Syndicate content

Trade

How to measure trade protection?

Caroline Freund's picture

What is the best single measure of a country’s import tariffs? As we know, countries don’t have a single tariff, but a landscape of tariffs and other trade barriers. For comparison purposes, it is useful to distill the array of tariffs down to a single number.

In terms of tariffs, there are two common ones: the simple average Most Favored Nation (MFN) applied tariff and the weighted average MFN applied tariff. (MFN is the tariff that WTO members and other favored partners receive.) Neither is perfect.

Impacts on Global Trade and Income of Current Trade Disputes

Caroline Freund's picture

Much has been written on the escalation of the trade dispute. What hasn’t been discussed is what will be the impact on developing nations who rely on trade as an engine of economic growth for ending poverty.  

As tariffs are beginning to be imposed, my team analyzed the impact of these new tariffs and the potential for tariff escalation in developing countries in a new World Bank working document. We found that the new trade tariffs will depress bilateral trade, disrupt global supply chains, and increase demand for substitutes from developing countries.  
 

Photo Source: Avigator Fortuner, Shutterstock

Exposure of Belt & Road Economies to China Trade Shocks

Paulo Bastos's picture
The Belt and Road (B&R) Initiative seeks to deepen regional integration by improving infrastructure and strengthening trade and investment linkages along the old Silk Road, from China to Europe. With several infrastructure projects already ongoing, the initiative is expected to progressively reduce trade costs over the coming decades, and hence generate long-run economic gains for B&R economies.
 
Photo: Rob Beechey / World Bank

Trade Linkages Among Belt and Road Economies: Three Facts and One Prediction

Michele Ruta's picture
A key objective of the Belt and Road Initiative (BRI) is to promote international trade among participating economies. As a first step to understanding how the BRI will transform trade flows, we need to look at the existing commercial relationships. A recent paper by the WBG studies the evolution of trade and production linkages of the economies along the Belt and Road. Here is what we know so far.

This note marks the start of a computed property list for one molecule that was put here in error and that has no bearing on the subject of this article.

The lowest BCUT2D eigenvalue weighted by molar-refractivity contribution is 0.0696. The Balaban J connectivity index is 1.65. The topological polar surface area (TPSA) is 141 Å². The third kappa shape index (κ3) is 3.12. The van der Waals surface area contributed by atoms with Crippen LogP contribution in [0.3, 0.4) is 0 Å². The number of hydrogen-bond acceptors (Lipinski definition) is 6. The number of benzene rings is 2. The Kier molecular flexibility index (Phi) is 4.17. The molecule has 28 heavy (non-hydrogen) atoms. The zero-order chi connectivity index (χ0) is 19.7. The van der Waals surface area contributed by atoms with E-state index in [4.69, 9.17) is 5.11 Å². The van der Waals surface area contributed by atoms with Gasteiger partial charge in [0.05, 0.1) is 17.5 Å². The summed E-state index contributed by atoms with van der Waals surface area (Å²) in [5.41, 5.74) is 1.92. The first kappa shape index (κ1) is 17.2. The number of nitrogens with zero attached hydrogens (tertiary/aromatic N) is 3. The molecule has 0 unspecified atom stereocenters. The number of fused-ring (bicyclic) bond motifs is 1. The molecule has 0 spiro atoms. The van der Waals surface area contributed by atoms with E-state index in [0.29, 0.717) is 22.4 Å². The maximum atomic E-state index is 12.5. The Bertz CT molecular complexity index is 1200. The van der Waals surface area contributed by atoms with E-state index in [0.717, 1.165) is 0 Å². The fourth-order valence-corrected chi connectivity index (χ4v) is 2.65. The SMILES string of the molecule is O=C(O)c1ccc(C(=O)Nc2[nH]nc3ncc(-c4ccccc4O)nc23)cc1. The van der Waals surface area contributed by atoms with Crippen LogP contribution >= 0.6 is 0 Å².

Three Opportunities and Three Risks of the Belt and Road Initiative

Michele Ruta's picture

The Belt and Road Initiative (BRI) is an ambitious effort to deepen regional cooperation and improve connectivity on a trans-continental scale. While the scope of the initiative is still taking shape, the BRI consists primarily of the Silk Road Economic Belt, linking China to Central and South Asia and onwards to Europe, and the New Maritime Silk Road, linking China to the nations of South East Asia, the Gulf Countries, North Africa, and on to Europe. Six other economic corridors have been identified to link other countries to the Belt and the Road.

Improved Trade Policies Can Expand Exports and Drive Growth in Nepal

Gonzalo Varela's picture
Pashminas – scarves and shawls in bright colors made from the wool of Himalayan goats – are one of Nepal’s most well-known exports. In 2016, the country exported over $25 million worth of these products, comprising 3.6% of the country’s total exports. Although the products are popular on international markets, exporters face many challenges in getting their products to customers.

What’s challenging women as they seek to trade and compete in the global economy

Anabel Gonzalez's picture
The World Bank Group’s Trade & Competitiveness Global Practice is front and center in supporting our corporate Gender Strategy for 2016 to 2023. The strategy defines the level and type of support that the Bank Group is committed to provide to its client countries and firms to achieve greater gender equality.

Lowering Trade Costs through Transparency: the Importance of Trade Information Portals

Marcus Bartley Johns's picture
A lack of transparency: it is one of the most common complaints of the private sector in many developing countries where the World Bank Group works. Improved transparency can lower trade costs and improve predictability, and it is a key objective of international agreements like the World Trade Organization’s Trade Facilitation Agreement (TFA). Implementation of the TFA is a key topic being discussed in Geneva at this week’s Sixth Global Review of Aid for Trade.  

Five actions that matter to the future of Aid for Trade

Anabel Gonzalez's picture
This week, myself and colleagues from the World Bank Group will participate in the World Trade Organization’s Sixth Global Review of Aid for Trade. The bi-annual meetings, held at WTO headquarters in Geneva, bring together trade ministers, civil society, international development institutions and the private sector to monitor progress made toward connecting developing countries to the global trade system.

Pages